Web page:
Nathaniel Castillo Rodriguez ‘22 enrolled this spring at Trinity University—the same university where, 30 years ago, his grandfather embarked on a new career in a new country, and set in motion a greater future for his family.
“My grandfather worked at Trinity’s physical plant for 30 years,” says Castillo Rodriguez. His grandfather, Santiago Ventura, began working at Trinity after immigrating from El Salvador, and he plunged his paycheck into his grandson’s private school tuition. His grandmother made sure he always had uniforms to wear. Castillo Rodriguez was elected president of the student council and excelled in math.
“I’ve been pushed not to become complacent,” says Castillo Rodriguez, who is a recipient of a Trinity University Grant (funded by the Trinity Fund), the Trustee Scholarship, and the Noreen M. Murchison Endowed Education Scholarship. He is among Trinity’s many Pell-eligible students. The Federal Pell Grant is designed for families with exceptional financial need that would prohibit them from pursuing college.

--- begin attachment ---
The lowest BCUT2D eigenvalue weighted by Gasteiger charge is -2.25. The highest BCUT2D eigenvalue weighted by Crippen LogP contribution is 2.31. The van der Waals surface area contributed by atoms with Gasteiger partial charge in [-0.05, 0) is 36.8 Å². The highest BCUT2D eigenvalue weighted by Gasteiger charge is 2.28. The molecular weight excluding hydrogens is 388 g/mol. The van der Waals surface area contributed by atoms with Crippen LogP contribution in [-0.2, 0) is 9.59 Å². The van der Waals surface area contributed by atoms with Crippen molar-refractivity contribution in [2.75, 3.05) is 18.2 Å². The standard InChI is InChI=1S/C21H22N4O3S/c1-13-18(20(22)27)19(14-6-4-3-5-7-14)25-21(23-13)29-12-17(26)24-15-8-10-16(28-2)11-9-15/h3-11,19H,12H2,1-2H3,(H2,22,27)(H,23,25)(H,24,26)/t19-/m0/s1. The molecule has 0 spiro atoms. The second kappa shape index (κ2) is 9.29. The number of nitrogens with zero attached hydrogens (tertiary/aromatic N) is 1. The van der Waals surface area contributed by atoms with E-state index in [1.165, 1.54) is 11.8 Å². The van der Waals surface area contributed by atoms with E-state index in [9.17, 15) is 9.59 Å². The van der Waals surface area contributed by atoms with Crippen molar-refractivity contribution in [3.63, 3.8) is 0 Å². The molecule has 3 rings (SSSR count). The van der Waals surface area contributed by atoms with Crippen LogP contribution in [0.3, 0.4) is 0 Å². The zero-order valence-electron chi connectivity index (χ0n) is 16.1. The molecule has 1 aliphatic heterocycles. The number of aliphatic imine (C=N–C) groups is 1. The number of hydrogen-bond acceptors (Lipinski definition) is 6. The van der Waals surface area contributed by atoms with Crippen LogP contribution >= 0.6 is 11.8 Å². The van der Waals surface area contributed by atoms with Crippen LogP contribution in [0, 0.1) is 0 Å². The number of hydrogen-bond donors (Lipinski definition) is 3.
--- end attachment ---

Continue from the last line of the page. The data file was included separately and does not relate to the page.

After a couple of semesters of community college, Castillo Rodriguez applied to transfer to Trinity and wrote a letter about the connection with his grandfather and the University and was admitted to the Class of 2022.
Before enrolling, Castillo Rodriguez mentally prepared for the academic rigors of Trinity. But he did not anticipate the inspiring lightbulb moments he would experience in the classroom.
“I was mesmerized by the way Trinity professors taught,” recalls Castillo Rodriguez. In a calculus course, for example, he asked Natasa Macura, Ph.D, mathematics professor a question.
“I asked her about an integration problem, and she broke it down for me,” says Castillo Rodriguez, who is a member of the Phi Beta Kappa academic honor society. “I was blown away,” he says.
“Math is its own philosophy,” he continues. “It is the most universal language there is.”
As a double major in mathematics and mathematical finance, Castillo Rodriguez speaks passionately about mathematics. Throughout his life, though, he has considered becoming a lawyer. For now, he is heeding advice he received from a mentor: Study a topic that interests you as an undergraduate–it will only serve you if you pursue law school.
“Trinity is about making a full student rather than a person who can do just one thing,” Castillo Rodriguez says.
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